The ramblings of an Eternal Student of Life
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Sunday, April 27, 2014
Current Affairs ... Photo ...

It seems that a coffee crisis is brewing these days. A drought in Brazil has caused wholesale coffee prices to jump significantly in the past month or two. And obviously, that means that retail prices at supermarkets, restaurants, fast food joints and coffee shops will follow their lead (they already have, actually; in my local supermarket, decaf beans can’t be had for under $9 a pound, whereas last year you could get the store brand for about $6.75). Brazil farmers still have some reserve bean supplies that they are releasing, which is temporarily keeping prices from spiking even further. But if the drought goes on, the legions of coffee junkies around the globe are going to really feel the pinch in the wallet.

Is this an early sign of the effects of global warming? Well, some people are saying that. I think we might need a few more years before making such a conclusion.

I myself was never a true coffee hound (I’m very sensitive to caffeine, it can wire me up too high and then keep me up at night). I often have a cup of decaf after a restaurant meal and maybe with the zen group on Sunday, but I generally start my workday mornings with decaf green tea (or Chinese oolong or white tea on occasion for variety). In the past year or so, however, I got interested in cold brewing from home-ground beans, and I’ve come to look forward to a cold half-cup of refrigerator brew after my weeknight evening meal (decaf, of course; cold brewing does nothing in itself to remove caffeine).

A few years ago I bought some new plants for my indoor garden, and thus brought home a pot of four small coffee trees. Over time, three of them died off, but the last tree standing seems to be doing fairly well. Survival of the fittest, I guess. So I re-potted it today to give its root system some room to expand. It has roughly doubled in size in about 4 years. But it still has a way to go before it could flower and grow me some beans. It’s barely a foot high, and I think that even an indoor coffee tree needs to reach about 5 feet before it could bloom. I’m not sure where I would put a 5 foot tree in my crowded apartment. So, I (or my tree) may not live long enough to brew up a cup of home-grown joe. Oh well, I guess I gotta just pay up to keep the java flowing!!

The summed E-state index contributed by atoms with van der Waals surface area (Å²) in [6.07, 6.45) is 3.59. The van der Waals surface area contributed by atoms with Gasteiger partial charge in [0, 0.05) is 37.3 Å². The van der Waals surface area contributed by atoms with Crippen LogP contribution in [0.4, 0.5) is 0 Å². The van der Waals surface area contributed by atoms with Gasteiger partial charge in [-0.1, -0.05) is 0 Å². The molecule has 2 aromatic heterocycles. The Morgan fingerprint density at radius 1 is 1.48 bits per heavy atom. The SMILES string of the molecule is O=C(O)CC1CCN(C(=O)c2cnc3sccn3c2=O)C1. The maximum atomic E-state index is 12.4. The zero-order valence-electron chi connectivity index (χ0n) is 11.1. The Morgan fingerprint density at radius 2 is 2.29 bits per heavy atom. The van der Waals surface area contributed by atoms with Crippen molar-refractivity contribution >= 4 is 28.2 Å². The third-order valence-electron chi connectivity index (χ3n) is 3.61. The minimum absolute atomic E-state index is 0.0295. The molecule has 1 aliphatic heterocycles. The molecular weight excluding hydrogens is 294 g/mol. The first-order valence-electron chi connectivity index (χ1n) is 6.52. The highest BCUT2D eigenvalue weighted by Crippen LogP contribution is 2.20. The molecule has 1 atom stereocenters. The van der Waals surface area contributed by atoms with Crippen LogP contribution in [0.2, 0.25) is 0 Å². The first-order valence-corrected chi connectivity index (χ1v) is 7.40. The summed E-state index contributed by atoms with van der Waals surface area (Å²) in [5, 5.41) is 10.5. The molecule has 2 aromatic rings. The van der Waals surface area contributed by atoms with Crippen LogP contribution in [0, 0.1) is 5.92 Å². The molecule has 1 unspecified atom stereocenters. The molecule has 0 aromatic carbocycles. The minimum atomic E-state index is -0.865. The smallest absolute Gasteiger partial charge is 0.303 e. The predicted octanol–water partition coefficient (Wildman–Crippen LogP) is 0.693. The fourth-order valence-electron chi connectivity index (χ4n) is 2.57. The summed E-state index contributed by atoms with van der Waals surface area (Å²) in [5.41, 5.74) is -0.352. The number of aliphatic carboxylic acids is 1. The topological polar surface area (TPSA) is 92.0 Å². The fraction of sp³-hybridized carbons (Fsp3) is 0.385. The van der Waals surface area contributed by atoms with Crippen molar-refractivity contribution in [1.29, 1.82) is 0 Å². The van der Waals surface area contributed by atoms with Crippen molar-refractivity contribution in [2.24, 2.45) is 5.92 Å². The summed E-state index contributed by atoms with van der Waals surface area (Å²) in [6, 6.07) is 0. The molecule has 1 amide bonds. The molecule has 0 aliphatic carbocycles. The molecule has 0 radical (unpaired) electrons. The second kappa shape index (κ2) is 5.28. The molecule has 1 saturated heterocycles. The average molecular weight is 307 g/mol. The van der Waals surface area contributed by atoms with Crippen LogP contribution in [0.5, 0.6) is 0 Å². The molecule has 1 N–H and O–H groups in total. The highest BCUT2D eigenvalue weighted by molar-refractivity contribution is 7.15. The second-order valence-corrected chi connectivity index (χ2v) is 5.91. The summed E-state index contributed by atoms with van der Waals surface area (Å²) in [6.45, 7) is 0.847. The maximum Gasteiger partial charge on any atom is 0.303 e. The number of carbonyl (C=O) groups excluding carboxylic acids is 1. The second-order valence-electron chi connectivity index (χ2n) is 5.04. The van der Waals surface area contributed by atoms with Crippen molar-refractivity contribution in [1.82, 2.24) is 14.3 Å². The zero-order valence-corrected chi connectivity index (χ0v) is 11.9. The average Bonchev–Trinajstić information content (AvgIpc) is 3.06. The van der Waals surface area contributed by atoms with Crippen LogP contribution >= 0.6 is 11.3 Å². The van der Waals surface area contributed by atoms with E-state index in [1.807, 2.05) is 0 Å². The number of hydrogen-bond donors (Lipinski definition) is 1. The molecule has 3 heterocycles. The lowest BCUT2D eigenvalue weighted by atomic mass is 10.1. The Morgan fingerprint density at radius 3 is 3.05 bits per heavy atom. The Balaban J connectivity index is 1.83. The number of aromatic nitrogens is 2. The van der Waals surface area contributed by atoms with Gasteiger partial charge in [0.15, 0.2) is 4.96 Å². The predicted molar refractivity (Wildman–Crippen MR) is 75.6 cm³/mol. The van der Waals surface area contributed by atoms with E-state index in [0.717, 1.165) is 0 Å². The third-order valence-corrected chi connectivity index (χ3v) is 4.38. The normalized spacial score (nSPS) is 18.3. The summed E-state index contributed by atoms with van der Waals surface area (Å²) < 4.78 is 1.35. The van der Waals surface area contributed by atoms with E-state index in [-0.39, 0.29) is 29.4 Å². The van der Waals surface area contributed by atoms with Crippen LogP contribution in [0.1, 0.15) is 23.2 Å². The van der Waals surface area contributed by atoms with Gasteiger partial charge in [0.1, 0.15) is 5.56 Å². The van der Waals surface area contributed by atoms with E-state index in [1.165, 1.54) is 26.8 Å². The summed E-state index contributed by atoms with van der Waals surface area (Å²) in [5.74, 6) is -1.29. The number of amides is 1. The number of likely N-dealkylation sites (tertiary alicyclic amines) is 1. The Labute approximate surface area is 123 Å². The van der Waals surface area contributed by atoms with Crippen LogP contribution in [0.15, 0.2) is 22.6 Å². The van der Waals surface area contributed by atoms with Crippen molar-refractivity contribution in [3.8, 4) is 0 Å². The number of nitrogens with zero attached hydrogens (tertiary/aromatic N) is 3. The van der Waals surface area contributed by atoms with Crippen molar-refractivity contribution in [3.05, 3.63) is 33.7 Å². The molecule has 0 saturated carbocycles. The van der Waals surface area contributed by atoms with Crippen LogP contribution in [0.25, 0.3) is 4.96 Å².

◊   posted by Jim G @ 5:53 pm      

  1. Jim, As a long time coffee drinker (of about 60 years until one day about 15 years ago I just up and quit because I found that I could not find any coffee strong enough and that my situation was becoming ridiculous) I can understand the need for coffee. (Decaf was a “why bother” to me.) There is (well “was” now for me) nothing like a good *strong* cup of coffee and a piece of chocolate! Heaven!

    When I was drinking coffee, I’d pay the price, whatever it was. Tea has, somehow, never interersted me in the slightest tho there was a period when I kind of tho’t oolong might be a good substitute for coffee–but no.

    But I must say I never saw a coffee tree, much less the beautiful leaves, upclose and person as in your picture. What a lovely plant. And if all coffee trees are as beautiful as the one you have, no wonder people have drunk coffee for such a long time; the beauty of the plant is enough to make one want to think about drinking coffee again. (But I think I’ll take a pass on that tho’t.) MCS

    Comment by Mary S. — April 27, 2014 @ 6:19 pm

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